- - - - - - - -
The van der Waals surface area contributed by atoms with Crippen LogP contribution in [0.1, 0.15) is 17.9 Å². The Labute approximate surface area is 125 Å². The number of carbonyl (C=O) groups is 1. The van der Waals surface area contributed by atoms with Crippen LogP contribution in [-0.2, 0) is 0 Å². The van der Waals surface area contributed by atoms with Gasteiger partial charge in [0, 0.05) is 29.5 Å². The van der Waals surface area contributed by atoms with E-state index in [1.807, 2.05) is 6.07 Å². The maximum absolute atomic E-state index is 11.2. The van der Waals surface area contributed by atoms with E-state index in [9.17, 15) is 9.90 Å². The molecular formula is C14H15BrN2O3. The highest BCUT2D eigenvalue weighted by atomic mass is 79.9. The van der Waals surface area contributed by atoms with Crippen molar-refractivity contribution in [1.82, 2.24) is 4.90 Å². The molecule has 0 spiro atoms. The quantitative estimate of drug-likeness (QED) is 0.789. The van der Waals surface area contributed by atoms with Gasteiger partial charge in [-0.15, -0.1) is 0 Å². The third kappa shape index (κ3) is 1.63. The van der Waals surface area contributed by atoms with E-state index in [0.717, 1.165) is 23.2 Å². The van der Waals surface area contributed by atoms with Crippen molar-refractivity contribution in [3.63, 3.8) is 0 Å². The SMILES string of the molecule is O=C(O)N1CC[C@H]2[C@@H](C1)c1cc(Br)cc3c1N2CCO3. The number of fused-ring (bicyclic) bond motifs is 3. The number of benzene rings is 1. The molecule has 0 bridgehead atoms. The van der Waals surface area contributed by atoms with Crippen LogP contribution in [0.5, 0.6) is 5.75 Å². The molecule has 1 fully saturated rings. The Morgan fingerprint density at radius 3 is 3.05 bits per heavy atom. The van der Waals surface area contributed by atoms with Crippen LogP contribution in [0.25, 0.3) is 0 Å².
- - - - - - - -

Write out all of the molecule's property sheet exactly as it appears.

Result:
The van der Waals surface area contributed by atoms with Crippen LogP contribution in [0.1, 0.15) is 17.9 Å². The Labute approximate surface area is 125 Å². The number of carbonyl (C=O) groups is 1. The van der Waals surface area contributed by atoms with Crippen LogP contribution in [-0.2, 0) is 0 Å². The van der Waals surface area contributed by atoms with Gasteiger partial charge in [0, 0.05) is 29.5 Å². The van der Waals surface area contributed by atoms with E-state index in [1.807, 2.05) is 6.07 Å². The maximum absolute atomic E-state index is 11.2. The van der Waals surface area contributed by atoms with E-state index in [9.17, 15) is 9.90 Å². The molecular formula is C14H15BrN2O3. The highest BCUT2D eigenvalue weighted by atomic mass is 79.9. The van der Waals surface area contributed by atoms with Crippen molar-refractivity contribution in [1.82, 2.24) is 4.90 Å². The molecule has 0 spiro atoms. The quantitative estimate of drug-likeness (QED) is 0.789. The van der Waals surface area contributed by atoms with Gasteiger partial charge in [-0.15, -0.1) is 0 Å². The third kappa shape index (κ3) is 1.63. The van der Waals surface area contributed by atoms with E-state index in [0.717, 1.165) is 23.2 Å². The van der Waals surface area contributed by atoms with Crippen molar-refractivity contribution in [3.63, 3.8) is 0 Å². The SMILES string of the molecule is O=C(O)N1CC[C@H]2[C@@H](C1)c1cc(Br)cc3c1N2CCO3. The number of fused-ring (bicyclic) bond motifs is 3. The number of benzene rings is 1. The molecule has 0 bridgehead atoms. The van der Waals surface area contributed by atoms with Crippen LogP contribution in [0.5, 0.6) is 5.75 Å². The molecule has 1 fully saturated rings. The Morgan fingerprint density at radius 3 is 3.05 bits per heavy atom. The van der Waals surface area contributed by atoms with Crippen LogP contribution in [0.25, 0.3) is 0 Å².